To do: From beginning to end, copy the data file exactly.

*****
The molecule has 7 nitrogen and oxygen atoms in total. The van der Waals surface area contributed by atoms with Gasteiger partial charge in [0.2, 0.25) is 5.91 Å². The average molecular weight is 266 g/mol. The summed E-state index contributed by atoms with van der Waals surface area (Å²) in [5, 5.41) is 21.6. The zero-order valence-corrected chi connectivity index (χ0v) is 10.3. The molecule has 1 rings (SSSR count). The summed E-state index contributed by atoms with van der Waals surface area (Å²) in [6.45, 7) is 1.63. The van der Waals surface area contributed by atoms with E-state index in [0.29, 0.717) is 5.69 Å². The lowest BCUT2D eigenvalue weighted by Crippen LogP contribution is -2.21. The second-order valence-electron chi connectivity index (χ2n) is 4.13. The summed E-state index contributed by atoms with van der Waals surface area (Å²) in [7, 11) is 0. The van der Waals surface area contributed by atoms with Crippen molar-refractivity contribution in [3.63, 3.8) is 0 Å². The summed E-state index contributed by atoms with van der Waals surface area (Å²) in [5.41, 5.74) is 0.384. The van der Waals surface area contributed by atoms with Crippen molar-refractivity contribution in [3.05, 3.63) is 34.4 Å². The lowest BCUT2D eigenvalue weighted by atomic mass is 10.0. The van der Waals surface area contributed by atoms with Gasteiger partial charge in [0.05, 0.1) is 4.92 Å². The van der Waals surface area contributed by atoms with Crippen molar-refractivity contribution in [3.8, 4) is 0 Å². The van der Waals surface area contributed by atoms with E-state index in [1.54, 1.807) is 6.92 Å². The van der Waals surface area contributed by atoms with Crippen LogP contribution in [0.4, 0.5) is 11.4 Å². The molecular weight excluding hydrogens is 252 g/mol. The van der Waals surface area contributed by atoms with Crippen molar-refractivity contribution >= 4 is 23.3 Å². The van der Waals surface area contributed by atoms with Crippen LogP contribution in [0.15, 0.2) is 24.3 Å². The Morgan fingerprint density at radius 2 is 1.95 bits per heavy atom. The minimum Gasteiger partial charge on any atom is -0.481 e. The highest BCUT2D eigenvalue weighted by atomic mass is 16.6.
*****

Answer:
The molecule has 7 nitrogen and oxygen atoms in total. The van der Waals surface area contributed by atoms with Gasteiger partial charge in [0.2, 0.25) is 5.91 Å². The average molecular weight is 266 g/mol. The summed E-state index contributed by atoms with van der Waals surface area (Å²) in [5, 5.41) is 21.6. The zero-order valence-corrected chi connectivity index (χ0v) is 10.3. The molecule has 1 rings (SSSR count). The summed E-state index contributed by atoms with van der Waals surface area (Å²) in [6.45, 7) is 1.63. The van der Waals surface area contributed by atoms with E-state index in [0.29, 0.717) is 5.69 Å². The lowest BCUT2D eigenvalue weighted by Crippen LogP contribution is -2.21. The second-order valence-electron chi connectivity index (χ2n) is 4.13. The summed E-state index contributed by atoms with van der Waals surface area (Å²) in [7, 11) is 0. The van der Waals surface area contributed by atoms with Crippen molar-refractivity contribution in [3.63, 3.8) is 0 Å². The summed E-state index contributed by atoms with van der Waals surface area (Å²) in [5.41, 5.74) is 0.384. The van der Waals surface area contributed by atoms with Crippen molar-refractivity contribution in [3.05, 3.63) is 34.4 Å². The lowest BCUT2D eigenvalue weighted by atomic mass is 10.0. The van der Waals surface area contributed by atoms with Gasteiger partial charge in [0.05, 0.1) is 4.92 Å². The van der Waals surface area contributed by atoms with Crippen molar-refractivity contribution in [3.8, 4) is 0 Å². The van der Waals surface area contributed by atoms with E-state index in [1.54, 1.807) is 6.92 Å². The van der Waals surface area contributed by atoms with Crippen LogP contribution in [0.4, 0.5) is 11.4 Å². The molecular weight excluding hydrogens is 252 g/mol. The van der Waals surface area contributed by atoms with Crippen molar-refractivity contribution >= 4 is 23.3 Å². The van der Waals surface area contributed by atoms with Crippen LogP contribution in [0.15, 0.2) is 24.3 Å². The Morgan fingerprint density at radius 2 is 1.95 bits per heavy atom. The minimum Gasteiger partial charge on any atom is -0.481 e. The highest BCUT2D eigenvalue weighted by atomic mass is 16.6.